Creating the table using the interface is nice but sometimes you don't have access to all these nice features. Using solely SQL, we'll create a leaderboard named Challenge which will contain the exact same structure as the Arcade table we created above. At the phpMyAdmin dashboard (the first image displayed in this post) click on our database _MyGameDatabase and you should see the Arcade table listed. At the top of the page you can see different tabs; Structure, SQL, Search, etc. Click on SQL and you should be presented with the following screen:
Make sure you're about to run a query on your _MyGameDatabase database (as shown by the "Run SQL query..." line at the top of the screen, displayed in the image above) and not inside one of our tables. Using the CREATE TABLE function we can add a table to our database like we did through the interface before. Here's the code that will create a table with the same structure as our Arcade table but done solely using SQL:
CREATE TABLE `myUsername_MyGameDatabase`.`Challenge` (
`id` INT( 11 ) NOT NULL AUTO_INCREMENT ,
`username` VARCHAR( 15 ) NOT NULL ,
`score` INT( 10 ) NOT NULL ,
`timestamp` TIMESTAMP NOT NULL DEFAULT CURRENT_TIMESTAMP ON UPDATE CURRENT_TIMESTAMP ,
PRIMARY KEY ( `id` ) ,
KEY `username` ( `username` )
) ENGINE = INNODB DEFAULT CHARSET = utf8;
NOTE: ALL of my databases are prefixed with my username that I sign in with and an underscore, so in the table above my actual database name is myUsername_MyGameDatabase (I black out my username in the images if it's displayed). When you paste this into the blank box be sure to change myUsername_MyGameDatabase to the name of your database, which should be displayed directly above the blank box (refer to the picture above for reference). After pasting this into the blank space and pressing Go you should notice that our Challenge table pops up on the left-hand side next to our Arcade table and it is successfully created.
We now have 2 tables, Arcade and Challenge, which represent 2 of the leaderboard modes in our game. I mentioned in a previous post that we would also have a table for storing our Usernames so when we need to change the username we can do that in one place and have it update all references to that username. Let's create a new table called Usernames.
Creating a Usernames table.
We'll create our table with the interface and I'll post the matching SQL code afterwards so both ways are presented again. Click on Create table and we should be presented with the 2 blank columns like before. We only need 2 columns for our Usernames table so we don't need to add any extra columns this time. Here's what these 2 columns should look like when filled out:
|Null:||NO (unchecked)||NO (unchecked)|
|AUTO_INCREMENT:||NO (unchecked)||NO (unchecked)|
You'll also notice we chose PRIMARY for the Index for our username column. A primary key is always unique in nature and since we want our usernames to also be unique that fits in nicely. Our uniqueid is marked UNIQUE to ensure that no duplicates of that exist because when the User wants to change their name we're going to be grabbing the unique identifier of the device they're playing from since that won't change. A downside to this is that if a user wanted to play on multiple devices they would need separate usernames because the device id would be different on each device. In this case you would probably want to set up a username/password login of some sort to allow users to play with the same username on multiple devices.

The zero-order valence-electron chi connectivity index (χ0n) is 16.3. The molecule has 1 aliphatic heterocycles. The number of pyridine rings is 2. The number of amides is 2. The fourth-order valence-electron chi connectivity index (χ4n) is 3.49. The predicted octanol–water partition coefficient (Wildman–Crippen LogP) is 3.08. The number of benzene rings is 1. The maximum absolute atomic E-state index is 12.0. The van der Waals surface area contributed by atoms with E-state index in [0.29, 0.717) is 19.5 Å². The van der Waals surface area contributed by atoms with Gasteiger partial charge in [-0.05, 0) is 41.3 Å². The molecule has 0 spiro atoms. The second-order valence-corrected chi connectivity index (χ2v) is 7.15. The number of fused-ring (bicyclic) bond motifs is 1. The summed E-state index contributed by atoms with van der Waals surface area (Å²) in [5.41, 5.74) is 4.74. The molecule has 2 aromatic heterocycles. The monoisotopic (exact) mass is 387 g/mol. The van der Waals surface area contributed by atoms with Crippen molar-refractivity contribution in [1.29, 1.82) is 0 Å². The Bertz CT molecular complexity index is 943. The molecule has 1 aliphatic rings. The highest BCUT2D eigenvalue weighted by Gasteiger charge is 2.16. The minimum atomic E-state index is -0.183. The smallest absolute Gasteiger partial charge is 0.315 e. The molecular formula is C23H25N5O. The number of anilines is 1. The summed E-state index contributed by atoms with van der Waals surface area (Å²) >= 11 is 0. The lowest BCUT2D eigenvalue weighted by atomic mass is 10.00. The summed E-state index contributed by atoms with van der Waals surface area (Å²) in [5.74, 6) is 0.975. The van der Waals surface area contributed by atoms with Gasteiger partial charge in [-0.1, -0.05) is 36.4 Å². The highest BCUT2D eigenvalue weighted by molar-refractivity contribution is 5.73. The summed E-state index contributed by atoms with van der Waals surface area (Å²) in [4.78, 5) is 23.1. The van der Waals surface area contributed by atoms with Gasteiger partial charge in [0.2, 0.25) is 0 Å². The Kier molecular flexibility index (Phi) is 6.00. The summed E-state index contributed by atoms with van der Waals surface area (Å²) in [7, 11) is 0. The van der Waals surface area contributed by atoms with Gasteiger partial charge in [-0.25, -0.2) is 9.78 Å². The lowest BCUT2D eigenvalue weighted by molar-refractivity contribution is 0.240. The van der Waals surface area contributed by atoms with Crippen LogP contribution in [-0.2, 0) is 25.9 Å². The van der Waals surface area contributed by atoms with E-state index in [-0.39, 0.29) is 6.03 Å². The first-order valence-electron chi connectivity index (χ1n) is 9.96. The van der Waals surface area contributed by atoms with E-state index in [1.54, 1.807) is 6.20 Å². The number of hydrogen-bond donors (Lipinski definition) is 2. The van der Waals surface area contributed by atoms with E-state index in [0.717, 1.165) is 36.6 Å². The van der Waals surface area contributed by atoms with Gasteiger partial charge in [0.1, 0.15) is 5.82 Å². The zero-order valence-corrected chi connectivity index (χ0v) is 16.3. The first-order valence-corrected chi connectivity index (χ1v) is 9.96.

Here's the SQL code that matches what we just did through the interface above:
CREATE TABLE `myUsername_MyGameDatabase`.`Usernames` (
`username` VARCHAR( 15 ) NOT NULL ,
`uniqueid` VARCHAR( 45 ) NOT NULL ,
PRIMARY KEY ( `username` ) ,
UNIQUE KEY `uniqueid` ( `uniqueid` )
) ENGINE = INNODB DEFAULT CHARSET = utf8;
Now that we have a Usernames table, why do we also have a usernames column in our Arcade/Challenge tables? We can link the usernames column in our leaderboard tables to the usernames column in our Usernames table. Let's start by clicking on our Arcade table and navigating to the Structure tab. Underneath where our columns are listed we see a Relation view link, let's click it:
Here we can add a Foreign key constraint which allows us to link data from a different table. In the drop down next to the username column choose '_MyGameDataBase'.'Usernames'.'username' and set both ON DELETE and ON UPDATE to CASCADE.
What this does is link our username column to the username column in the Usernames table. Since we set ON UPDATE and ON DELETE to CASCADE, whenever we update our Usernames>username value it will cascade to all the other values that are linked to it. When we update our username it will also update the username attached to every score that user has in our tables. Open up our Challenge table and go through this same process of adding a Foreign key to link the username columns.
If you want to add a Foreign key using SQL you can use the following:
ALTER TABLE `Arcade` ADD FOREIGN KEY ( `username` ) REFERENCES `myUsername_MyGameDatabase`.`Usernames` (
) ON DELETE CASCADE ON UPDATE CASCADE ;
I think part 4 is going to be a simple run-through of how to INSERT/SELECT stuff using SQL just to familiarize everyone with it a little bit before we write a bunch of PHP scripts that use SQL in them. I'll also show how updating our username will also update all references to it.